Meet the only US presidential candidate promising immortality

Commentary: CNET's Eric Mack speaks with Transhumanist Party candidate Zoltan Istvan about America's cyborg future and finds himself hesitant to join the borg so soon.

Eric Mack Contributing Editor
Eric Mack has been a CNET contributor since 2011. Eric and his family live 100% energy and water independent on his off-grid compound in the New Mexico desert. Eric uses his passion for writing about energy, renewables, science and climate to bring educational content to life on topics around the solar panel and deregulated energy industries. Eric helps consumers by demystifying solar, battery, renewable energy, energy choice concepts, and also reviews solar installers. Previously, Eric covered space, science, climate change and all things futuristic. His encrypted email for tips is ericcmack@protonmail.com.
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Eric Mack
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Istvan doesn't expect to be the first Transhumanist in the White House, at least yet, but he does have a statement to make. Zoltan Istvan

I'm not naming names, but in the current race for US president, there are certain major party candidates who promise to accomplish all their goals and insist they'll be just "terrific" in the process. Despite such confidence, no candidate has set goals quite as ambitious as Transhumanist Party candidate Zoltan Istvan, whose campaign promises include not just a better life, but perhaps an endless one.

I recently chatted with Istvan via Skype about his background, his platform that includes using science and technology to pursue human immortality, and his current cross-country road trip in a 40-foot rolling coffin called the "immortality bus."

Before you read too much into what I've told you about him, let's make one thing clear. Istvan -- one of 1,149 presidential candidates legally registered with the Federal Election Commission -- isn't a fringe tin-foil-hat type or a deluded megalomaniac with a sci-fi obsession. But while some highlights of his platform, such as a flat tax, legal marijuana and campaign finance reform, overlap with others in the race, it's safe to say his call for a "transhumanist olympics" does not.

Transhumanism can be broadly defined as any use of technology to augment the human experience, including common things like airplanes. But looking ahead in time, transhumanist discussions tend to veer toward the physical merging of the human body with technology, a la implants, nanobots or genetic engineering.

The Transhumanist Party is mainly just Istvan himself, and is registered under Istvan's home address in Northern California. Although he says a handful of other candidates are "planning" to entering local races, the party does not yet have registered members.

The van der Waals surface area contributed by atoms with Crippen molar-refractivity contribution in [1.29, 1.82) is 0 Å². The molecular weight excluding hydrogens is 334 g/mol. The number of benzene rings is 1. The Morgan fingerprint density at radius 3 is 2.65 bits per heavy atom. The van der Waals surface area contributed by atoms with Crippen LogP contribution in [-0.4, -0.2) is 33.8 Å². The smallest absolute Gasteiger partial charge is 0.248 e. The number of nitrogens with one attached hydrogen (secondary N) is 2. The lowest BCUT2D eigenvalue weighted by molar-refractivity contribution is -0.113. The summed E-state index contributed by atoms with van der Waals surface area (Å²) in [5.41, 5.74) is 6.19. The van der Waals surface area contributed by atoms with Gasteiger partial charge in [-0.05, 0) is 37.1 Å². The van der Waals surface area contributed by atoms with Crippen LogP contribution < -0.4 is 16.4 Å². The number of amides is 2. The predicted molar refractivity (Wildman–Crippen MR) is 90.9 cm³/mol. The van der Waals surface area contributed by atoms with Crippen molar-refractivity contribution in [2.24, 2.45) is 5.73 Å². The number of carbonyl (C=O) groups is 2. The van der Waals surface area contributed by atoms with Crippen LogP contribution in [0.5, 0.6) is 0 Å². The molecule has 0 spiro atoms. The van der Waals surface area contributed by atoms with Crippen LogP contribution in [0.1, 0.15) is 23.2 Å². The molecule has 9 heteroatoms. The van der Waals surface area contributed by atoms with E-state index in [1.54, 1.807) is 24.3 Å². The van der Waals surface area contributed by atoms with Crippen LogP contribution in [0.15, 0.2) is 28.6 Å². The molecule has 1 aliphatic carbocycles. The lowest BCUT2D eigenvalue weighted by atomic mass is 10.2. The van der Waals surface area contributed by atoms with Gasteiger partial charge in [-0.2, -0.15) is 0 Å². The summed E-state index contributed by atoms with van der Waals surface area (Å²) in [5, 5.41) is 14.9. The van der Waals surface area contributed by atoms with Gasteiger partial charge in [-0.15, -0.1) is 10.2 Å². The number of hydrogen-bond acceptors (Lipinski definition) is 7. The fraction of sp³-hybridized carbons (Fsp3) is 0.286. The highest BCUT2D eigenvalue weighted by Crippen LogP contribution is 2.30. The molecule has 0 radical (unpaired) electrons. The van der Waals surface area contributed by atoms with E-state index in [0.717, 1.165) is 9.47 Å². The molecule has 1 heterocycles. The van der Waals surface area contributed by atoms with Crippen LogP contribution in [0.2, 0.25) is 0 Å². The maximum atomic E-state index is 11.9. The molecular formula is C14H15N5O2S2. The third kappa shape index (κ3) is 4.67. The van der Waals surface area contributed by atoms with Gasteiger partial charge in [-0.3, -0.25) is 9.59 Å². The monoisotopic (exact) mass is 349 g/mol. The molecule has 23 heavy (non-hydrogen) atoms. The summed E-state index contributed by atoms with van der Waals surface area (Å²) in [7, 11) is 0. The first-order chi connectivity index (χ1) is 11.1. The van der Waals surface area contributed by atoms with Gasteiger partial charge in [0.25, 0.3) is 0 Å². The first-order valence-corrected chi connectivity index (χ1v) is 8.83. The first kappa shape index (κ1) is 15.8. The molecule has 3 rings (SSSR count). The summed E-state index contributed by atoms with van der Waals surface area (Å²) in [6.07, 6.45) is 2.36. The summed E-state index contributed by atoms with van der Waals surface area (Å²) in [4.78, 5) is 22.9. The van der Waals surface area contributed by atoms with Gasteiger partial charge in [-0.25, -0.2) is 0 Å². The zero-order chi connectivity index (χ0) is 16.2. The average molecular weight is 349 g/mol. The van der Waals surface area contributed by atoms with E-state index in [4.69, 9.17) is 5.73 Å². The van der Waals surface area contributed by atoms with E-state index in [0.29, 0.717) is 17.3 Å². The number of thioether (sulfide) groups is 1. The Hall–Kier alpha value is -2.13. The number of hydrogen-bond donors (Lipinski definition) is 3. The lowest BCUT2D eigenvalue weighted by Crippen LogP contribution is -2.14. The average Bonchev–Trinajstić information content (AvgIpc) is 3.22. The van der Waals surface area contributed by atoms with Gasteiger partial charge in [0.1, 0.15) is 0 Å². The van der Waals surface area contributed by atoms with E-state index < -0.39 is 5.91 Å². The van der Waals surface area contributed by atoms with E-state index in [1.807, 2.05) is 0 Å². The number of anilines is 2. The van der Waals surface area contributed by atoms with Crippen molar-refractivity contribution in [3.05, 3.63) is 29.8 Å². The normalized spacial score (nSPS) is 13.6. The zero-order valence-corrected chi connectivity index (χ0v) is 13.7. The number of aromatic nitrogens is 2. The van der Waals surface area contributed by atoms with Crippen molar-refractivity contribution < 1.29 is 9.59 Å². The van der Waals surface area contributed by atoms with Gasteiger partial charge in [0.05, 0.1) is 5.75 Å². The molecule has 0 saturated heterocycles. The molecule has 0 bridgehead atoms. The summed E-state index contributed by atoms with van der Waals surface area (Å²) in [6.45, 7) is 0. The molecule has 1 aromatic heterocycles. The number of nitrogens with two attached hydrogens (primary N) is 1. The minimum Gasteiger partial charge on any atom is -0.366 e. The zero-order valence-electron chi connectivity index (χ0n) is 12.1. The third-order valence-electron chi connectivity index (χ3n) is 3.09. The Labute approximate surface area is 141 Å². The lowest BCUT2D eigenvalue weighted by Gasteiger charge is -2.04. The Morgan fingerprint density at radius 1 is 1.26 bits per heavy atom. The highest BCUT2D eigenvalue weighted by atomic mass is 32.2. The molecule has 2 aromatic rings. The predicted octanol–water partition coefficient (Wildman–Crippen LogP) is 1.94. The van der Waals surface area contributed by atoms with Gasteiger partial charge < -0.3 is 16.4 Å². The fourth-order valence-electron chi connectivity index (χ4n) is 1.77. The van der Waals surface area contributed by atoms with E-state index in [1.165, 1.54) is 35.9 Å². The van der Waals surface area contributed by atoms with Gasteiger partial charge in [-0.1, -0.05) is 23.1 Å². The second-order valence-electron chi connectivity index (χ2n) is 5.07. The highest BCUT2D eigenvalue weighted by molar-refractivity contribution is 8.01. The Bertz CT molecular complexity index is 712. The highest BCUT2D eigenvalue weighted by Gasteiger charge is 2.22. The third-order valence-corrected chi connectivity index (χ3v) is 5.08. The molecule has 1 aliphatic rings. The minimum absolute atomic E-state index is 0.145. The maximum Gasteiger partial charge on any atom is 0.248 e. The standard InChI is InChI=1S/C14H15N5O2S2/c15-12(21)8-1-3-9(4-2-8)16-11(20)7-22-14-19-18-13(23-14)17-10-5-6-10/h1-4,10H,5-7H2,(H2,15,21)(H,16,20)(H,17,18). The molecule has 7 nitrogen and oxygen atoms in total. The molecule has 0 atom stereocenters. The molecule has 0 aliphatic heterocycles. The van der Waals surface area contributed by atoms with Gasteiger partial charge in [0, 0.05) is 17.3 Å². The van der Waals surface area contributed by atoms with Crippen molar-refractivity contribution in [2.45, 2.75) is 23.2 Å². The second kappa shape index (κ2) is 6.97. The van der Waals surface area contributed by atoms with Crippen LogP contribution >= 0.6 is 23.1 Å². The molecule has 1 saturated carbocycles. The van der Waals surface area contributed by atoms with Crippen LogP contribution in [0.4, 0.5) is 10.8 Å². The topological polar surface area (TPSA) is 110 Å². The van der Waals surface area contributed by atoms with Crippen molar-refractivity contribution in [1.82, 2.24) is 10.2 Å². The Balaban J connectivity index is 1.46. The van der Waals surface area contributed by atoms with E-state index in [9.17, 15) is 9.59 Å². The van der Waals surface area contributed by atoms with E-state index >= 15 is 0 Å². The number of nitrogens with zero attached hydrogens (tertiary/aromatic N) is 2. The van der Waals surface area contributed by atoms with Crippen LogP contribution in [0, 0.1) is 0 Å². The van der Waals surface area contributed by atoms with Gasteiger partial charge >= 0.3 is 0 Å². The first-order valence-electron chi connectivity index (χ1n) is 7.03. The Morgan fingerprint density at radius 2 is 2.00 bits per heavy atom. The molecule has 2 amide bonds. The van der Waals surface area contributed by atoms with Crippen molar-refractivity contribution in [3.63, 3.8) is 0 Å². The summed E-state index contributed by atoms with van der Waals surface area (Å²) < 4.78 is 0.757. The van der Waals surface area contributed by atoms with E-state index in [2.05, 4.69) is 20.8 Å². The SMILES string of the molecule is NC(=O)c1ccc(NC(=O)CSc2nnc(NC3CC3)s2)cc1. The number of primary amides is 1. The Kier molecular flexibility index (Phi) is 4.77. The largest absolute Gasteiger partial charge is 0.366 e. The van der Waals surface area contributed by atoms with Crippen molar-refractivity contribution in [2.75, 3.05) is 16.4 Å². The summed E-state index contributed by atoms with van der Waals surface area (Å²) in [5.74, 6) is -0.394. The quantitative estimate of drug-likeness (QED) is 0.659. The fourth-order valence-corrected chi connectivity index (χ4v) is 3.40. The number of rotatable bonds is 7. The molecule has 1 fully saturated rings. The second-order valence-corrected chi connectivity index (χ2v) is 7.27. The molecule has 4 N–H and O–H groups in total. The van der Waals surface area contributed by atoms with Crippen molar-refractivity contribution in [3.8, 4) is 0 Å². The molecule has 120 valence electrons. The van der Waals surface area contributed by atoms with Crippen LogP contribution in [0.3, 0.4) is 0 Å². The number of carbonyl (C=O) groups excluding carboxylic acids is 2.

Out to make a statement

"At least for this next election cycle, we don't want to be that party that throws away our vote to some candidate (such as myself) who simply can not win," Istvan said. "So we encourage support of the party by transhumanists, but not formal membership."

The former journalist comes across as a regular family guy, and pretty polished for a rookie politician based on my hour-plus with him and videos of his speeches and interviews you can watch online. He has that prototypical, all-American made-for-TV look -- tall and broad-shouldered with a strong jawline. He may be the most classically handsome third-party candidate in US history.

In fact, his basic message about building a techno-Utopian society initially seems like one nobody could possibly disagree with. "I'm really interested in people's health and how we can make people live a lot better and a lot longer," he said.

He rattles off amazing technological advances that are already a reality, like mind-controlled prosthetics and exoskeletons that allow disabled veterans to walk again, robotic hearts taking on the epidemic of heart disease in America, and cochlear implants allowing people to hear again or for the first time -- all real and wonderful things we love to write about here on CNET's Crave blog.

It's the kind of optimistic vision that can appeal to a broad swath of Americans, but is likely to find the most resonance at either side of the political spectrum -- at that funny spot where the progressive end reaches around the mainstream to shake hands with the Libertarian end, especially when Istvan talks about redirecting resources from the military industrial complex to create a "science industrial complex."

Imagining 'a sort of super-species'

"We don't need to be involved in so many far-off wars, we can just be involved in people's health," he told me. "That's where the great battles can be fought by America today... against disease."

After painting a vivid, far-reaching Utopian panorama of our present and near future, Istvan makes a pivot to his vision of the more distant, more fully Transhuman future. At that point, he instantly becomes controversial.

"We are saying, what's wrong with becoming gods through science and technology?" Istvan told me. "I don't really like using the word 'gods,' but what's wrong with becoming a sort of super-species?"